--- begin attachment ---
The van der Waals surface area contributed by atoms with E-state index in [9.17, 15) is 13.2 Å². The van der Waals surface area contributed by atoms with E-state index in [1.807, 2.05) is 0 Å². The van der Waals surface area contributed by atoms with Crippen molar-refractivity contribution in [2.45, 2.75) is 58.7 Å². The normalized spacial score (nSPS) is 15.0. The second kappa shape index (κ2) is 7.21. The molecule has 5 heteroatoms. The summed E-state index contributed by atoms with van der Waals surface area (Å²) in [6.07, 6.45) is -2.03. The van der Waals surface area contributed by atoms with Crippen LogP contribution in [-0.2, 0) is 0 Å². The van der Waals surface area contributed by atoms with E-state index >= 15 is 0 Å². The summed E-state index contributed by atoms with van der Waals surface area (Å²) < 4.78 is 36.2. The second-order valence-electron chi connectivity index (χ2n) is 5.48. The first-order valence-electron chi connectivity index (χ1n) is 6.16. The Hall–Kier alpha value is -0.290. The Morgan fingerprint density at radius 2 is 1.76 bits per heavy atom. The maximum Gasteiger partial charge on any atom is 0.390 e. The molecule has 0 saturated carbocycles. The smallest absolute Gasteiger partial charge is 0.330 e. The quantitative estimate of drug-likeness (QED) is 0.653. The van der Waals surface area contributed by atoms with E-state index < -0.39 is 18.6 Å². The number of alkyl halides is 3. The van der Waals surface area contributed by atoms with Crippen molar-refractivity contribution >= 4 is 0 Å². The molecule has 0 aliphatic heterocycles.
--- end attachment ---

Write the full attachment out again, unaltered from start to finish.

The van der Waals surface area contributed by atoms with E-state index in [9.17, 15) is 13.2 Å². The van der Waals surface area contributed by atoms with E-state index in [1.807, 2.05) is 0 Å². The van der Waals surface area contributed by atoms with Crippen molar-refractivity contribution in [2.45, 2.75) is 58.7 Å². The normalized spacial score (nSPS) is 15.0. The second kappa shape index (κ2) is 7.21. The molecule has 5 heteroatoms. The summed E-state index contributed by atoms with van der Waals surface area (Å²) in [6.07, 6.45) is -2.03. The van der Waals surface area contributed by atoms with Crippen LogP contribution in [-0.2, 0) is 0 Å². The van der Waals surface area contributed by atoms with E-state index >= 15 is 0 Å². The summed E-state index contributed by atoms with van der Waals surface area (Å²) < 4.78 is 36.2. The second-order valence-electron chi connectivity index (χ2n) is 5.48. The first-order valence-electron chi connectivity index (χ1n) is 6.16. The Hall–Kier alpha value is -0.290. The Morgan fingerprint density at radius 2 is 1.76 bits per heavy atom. The maximum Gasteiger partial charge on any atom is 0.390 e. The molecule has 0 saturated carbocycles. The smallest absolute Gasteiger partial charge is 0.330 e. The quantitative estimate of drug-likeness (QED) is 0.653. The van der Waals surface area contributed by atoms with E-state index < -0.39 is 18.6 Å². The number of alkyl halides is 3. The van der Waals surface area contributed by atoms with Crippen molar-refractivity contribution >= 4 is 0 Å². The molecule has 0 aliphatic heterocycles.